Nearly all of the coal mined in the U.S. (90%) is used toward electricity, says Carol Raulston, senior vice president, communications, for the National Mining Association (NMA). In fact, 47% of all electrical generation in 2010 came from coal.
How much coal will continue to be part of U.S. energy supply depends on future regulations. According to the EIA, the Environmental Protection Agency (EPA) is expected to enact several key regulations in the coming decade that could impact the fleet of coal-fired power plants, especially where greenhouse gases are concerned.
While no new coal plants are likely to be built, coal is still the base-load fuel in the U.S. because it is the cheapest, says Ed Trafford, vice president, Northern Trust Global Investments.
The EPA’s decision to review all coal mining permit applications to construct fills, which are used to handle excess rock and dirt from mining operations, in Appalachia is another challenge. “Large construction projects of any kind – particularly in the rough terrain of Appalachia – require fill permits. The review process has resulted in a virtual moratorium on coal permits in the East,” Raulston says.
The industry is developing the next generation of “clean-coal” technology to further improve environmental performance at coal-based power plants, she adds. It has successfully tackled sulfur, nitrogen dioxides and particulate emissions, and now is looking to control greenhouse gas. Technology to capture, store or reuse carbon emissions is still small-scale. If successful, it will be about 15 years before the technology is commercially available to plants.
Trafford notes that “clean-coal” processes – usually a technique where power plants install scrubbers to remove carbon dioxide and sulfur – increase the cost of the power generated at these plants.
What It Means for Investors: Investors should start thinking about coal as a global fuel and not just a U.S. fuel, Trafford says. Demand growth in the U.S. is anemic compared with India and China, who import much of the coal to meet their sizable and growing needs. Much of the coal they import comes from Australia, but Trafford sees opportunities for the U.S. to export coal as additional port terminals are constructed. “The U.S. has fantastic resources of coal. There’s no reason not to take advantage of it,” he says.
U.S. nuclear energy supply has been on the rise, despite the fact that not a single new nuclear plant has been finished since 1973, with the last one going into service in 1996, says Paul Wilson, associate professor, engineering physics and chairman of the energy analysis and policy program at University of Wisconsin. According to the EIA, 19.6% of electricity generated in 2010 was via nuclear power, up from 19.4% in 2009.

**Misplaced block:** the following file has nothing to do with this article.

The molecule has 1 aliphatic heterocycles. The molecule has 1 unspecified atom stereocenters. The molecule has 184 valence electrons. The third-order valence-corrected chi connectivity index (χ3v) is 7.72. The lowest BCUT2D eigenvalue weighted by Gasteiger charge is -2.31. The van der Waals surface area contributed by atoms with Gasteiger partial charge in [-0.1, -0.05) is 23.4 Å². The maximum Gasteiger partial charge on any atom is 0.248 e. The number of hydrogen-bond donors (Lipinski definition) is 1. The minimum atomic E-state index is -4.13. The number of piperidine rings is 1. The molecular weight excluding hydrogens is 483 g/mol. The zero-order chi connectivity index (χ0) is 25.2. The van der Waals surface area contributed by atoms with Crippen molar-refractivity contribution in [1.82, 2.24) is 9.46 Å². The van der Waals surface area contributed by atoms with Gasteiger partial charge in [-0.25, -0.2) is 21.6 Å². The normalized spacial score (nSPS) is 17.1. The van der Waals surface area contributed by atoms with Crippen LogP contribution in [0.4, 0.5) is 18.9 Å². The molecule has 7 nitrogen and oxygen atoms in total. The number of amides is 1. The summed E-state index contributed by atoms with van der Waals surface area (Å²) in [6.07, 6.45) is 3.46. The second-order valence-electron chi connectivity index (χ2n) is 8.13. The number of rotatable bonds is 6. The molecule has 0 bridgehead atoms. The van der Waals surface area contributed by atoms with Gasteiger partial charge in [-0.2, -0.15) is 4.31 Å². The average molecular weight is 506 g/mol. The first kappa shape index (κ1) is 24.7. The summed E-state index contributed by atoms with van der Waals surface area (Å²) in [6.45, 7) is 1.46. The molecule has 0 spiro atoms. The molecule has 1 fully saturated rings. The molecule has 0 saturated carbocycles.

The industry achieved increased capacity by “uprating” plants – either with new capital investments or by new capacity analysis of an existing plant using more precise calculations by nuclear physicists, Wilson notes. Uprates must be approved by the Nuclear Regulatory Commission before enacted. Over the past 20 years, the industry has added approximately 20 reactors in terms of capacity simply through uprates. As a result of these improvements, the average nuclear power plant today runs at 91.2% capacity, according to the Nuclear Energy Institute.
However, the industry is reaching its limits to expand power generation with uprates; further expansion will require new plants, Wilson says. In the long run, from a policy perspective, the future of nuclear power in the U.S. won’t be influenced by the damage done to the Fukushima nuclear plant in Japan as a result of the March earthquake and tsunami. Rather, constrained access to capital has a greater limiting effect, as new power plants can cost several billion dollars to build.
Bill Hurley, senior analyst at Northern Trust, agrees the accident in Japan won’t have a long-term effect, but says in the short-term it is an issue. “We are still separating fact from fiction for our investors. Nuclear energy is safe. There are many more deaths from coal and oil production, plus there’s the impact on the environment from those fuels,” he says.
Today, the industry waits to see if the Vogtle plant in Georgia, which is majority-owned by Georgia Power, will be granted a license for a new reactor. “We’ll see if that moves forward. If it does, it will be a real sea change, as it will be the first constructed plant in 30 to 40 years,” Wilson says.
Hurley, who has visited the Vogtle plant, is convinced it will be built. With the DOE likely forcing the retirement of some coal-powered plants, nuclear energy is the best alternative to handle that base-load power. Even with the Fukushima accident, there have been no signals by the U.S. government to limit nuclear power.
Trafford is less optimistic about nuclear taking over for coal and believes natural gas-fueled power plants may be an alternative to shuttered coal plants.
What It Means for Investors: Hurley notes there currently aren’t many investment opportunities in the market. Immediately following the Fukushima accident, there was a brief window to pick up stock in companies like Exelon and Entergy, but they no longer exist.
It will likely be a difficult environment for utilities during the next two to three years because these companies are locked into long-term forward contracts where they hedged output when power prices were lower. Thus, earnings growth will be limited. “It’s hard to get excited,” Hurley says.
In the short-term, some utility stocks could be bid up briefly, as investors sometimes seek out yield in the current low-interest rate environment. But these movements are short-lived and not likely to benefit investors.
The Road Ahead
The most significant growth in energy demand will come outside the U.S. as emerging markets like China and India develop their economies and build out power plants and infrastructure. Their increased consumption, however, likely will affect prices in the U.S.
More money likely will be spent on increasing energy production, whether it’s testing new ways to improve coal’s environment performance, building additional nuclear power plants or exploring for crude oil deposits.
“Globally, companies are spending more than ever before in an effort to keep up with demand growth,” Hockley says. “Can supply keep up? Price will be the arbiter.”